Humans have emotions. That is just how we are wired—to feel things, to experience pleasure, pain, loss, grief, jubilation, jealousy, ecstasy, disappointment. Doubt. Trust. Trouble comes when we decide we no longer want to feel our feelings, and we undertake just about any distraction or vice to render ourselves numb: work, sex, booze, exercise, food. And in trying to avoid our original feeling, we’ve added more: guilt, just for starters.
But feelings themselves don’t even last very long. Theories vary, but various experts say feelings last between 90 seconds and 20 minutes. We all know that at times, mere seconds can feel like hours if it’s negative, so if we have an unpleasant feeling, we rush to squash it rather than sit with it.
But sublimating our feelings or chasing them away with numbing agents, doesn’t help us learn to live with them. People come to therapy because they need help managing their feelings: sadness, grief, anxiety, fear, anger, contempt, jealousy. I say “it’s just a feeling” to my clients on a regular basis. “You can learn to welcome the feeling,” I add. “Invite it in for tea. Get to know it.” I often follow up with “it’s like training a muscle.” Meaning that if they practice enough, tolerating negative feelings will get easier eventually. And I believe that. I do. But it is so hard to put into practice.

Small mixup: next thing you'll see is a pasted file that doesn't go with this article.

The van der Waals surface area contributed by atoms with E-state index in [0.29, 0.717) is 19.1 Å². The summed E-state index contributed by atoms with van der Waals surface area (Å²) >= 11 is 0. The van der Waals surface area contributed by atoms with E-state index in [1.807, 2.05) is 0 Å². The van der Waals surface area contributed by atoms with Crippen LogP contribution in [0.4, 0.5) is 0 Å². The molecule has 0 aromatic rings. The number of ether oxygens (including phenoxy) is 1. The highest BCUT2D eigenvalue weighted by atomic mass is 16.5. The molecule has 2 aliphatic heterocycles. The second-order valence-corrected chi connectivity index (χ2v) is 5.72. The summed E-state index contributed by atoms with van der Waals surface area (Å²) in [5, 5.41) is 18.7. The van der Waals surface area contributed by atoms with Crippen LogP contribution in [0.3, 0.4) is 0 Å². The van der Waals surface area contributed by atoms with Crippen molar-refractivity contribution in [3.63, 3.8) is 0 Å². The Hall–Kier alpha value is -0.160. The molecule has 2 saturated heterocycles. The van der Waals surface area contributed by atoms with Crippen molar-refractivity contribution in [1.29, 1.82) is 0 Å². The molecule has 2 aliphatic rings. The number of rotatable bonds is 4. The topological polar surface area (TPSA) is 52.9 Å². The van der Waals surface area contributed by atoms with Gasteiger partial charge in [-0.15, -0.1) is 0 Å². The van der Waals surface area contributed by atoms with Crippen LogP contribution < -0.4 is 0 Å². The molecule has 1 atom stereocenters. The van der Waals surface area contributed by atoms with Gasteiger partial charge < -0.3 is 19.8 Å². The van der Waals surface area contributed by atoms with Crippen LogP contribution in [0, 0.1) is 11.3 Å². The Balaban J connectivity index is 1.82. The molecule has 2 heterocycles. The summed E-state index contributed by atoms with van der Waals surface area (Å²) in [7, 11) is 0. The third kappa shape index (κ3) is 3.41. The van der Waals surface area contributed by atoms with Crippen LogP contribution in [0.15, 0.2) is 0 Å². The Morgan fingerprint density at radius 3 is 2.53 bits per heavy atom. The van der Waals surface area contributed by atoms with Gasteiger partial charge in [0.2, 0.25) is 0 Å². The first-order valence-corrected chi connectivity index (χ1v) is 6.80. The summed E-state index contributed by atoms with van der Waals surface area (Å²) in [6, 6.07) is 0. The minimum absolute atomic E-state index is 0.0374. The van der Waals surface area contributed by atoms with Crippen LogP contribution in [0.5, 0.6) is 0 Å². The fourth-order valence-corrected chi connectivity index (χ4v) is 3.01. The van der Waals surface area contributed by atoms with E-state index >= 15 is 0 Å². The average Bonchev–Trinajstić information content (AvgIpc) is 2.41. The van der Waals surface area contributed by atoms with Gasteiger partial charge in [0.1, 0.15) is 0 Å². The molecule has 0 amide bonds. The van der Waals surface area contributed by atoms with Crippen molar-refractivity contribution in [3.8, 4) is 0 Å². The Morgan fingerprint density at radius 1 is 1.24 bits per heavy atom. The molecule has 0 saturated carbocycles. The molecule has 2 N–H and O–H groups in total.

I encountered some intense feelings of my own this week in my personal therapy. I’ve been trying to sit with it. I’ve asked for additional sessions with my therapist. I have been trying to dampen the feeling down with television and other distractions, but nothing is helping. Finally, I decided to try inviting it in. Just sitting with it. Just asking it what it wants, what it’s afraid of, what it needs. What it is trying to protect me from.
These are the questions I pose to my clients. I ask them to externalize, to imagine the feeling or emotion or problem as something separate from themselves. Naming it helps. I ask what color it is, what shape, how big, how heavy, what texture. Then I ask the client to imagine talking to the feeling, taking charge. Telling it it can come in, have a seat, and be quiet. Telling it they understand it is there to protect them. It helps to imagine our anxiety riding shotgun rather than as a part of ourselves.
When I cannot tolerate my emotions, and when my feelings seem overwhelming and impossible, I don’t feel like a very good example. And yet, I am the perfect example. A perfect example of what imperfection looks like: someone just trying to sit with the feeling and getting to know it. It won’t hurt me. I might learn something. It’s just a feeling.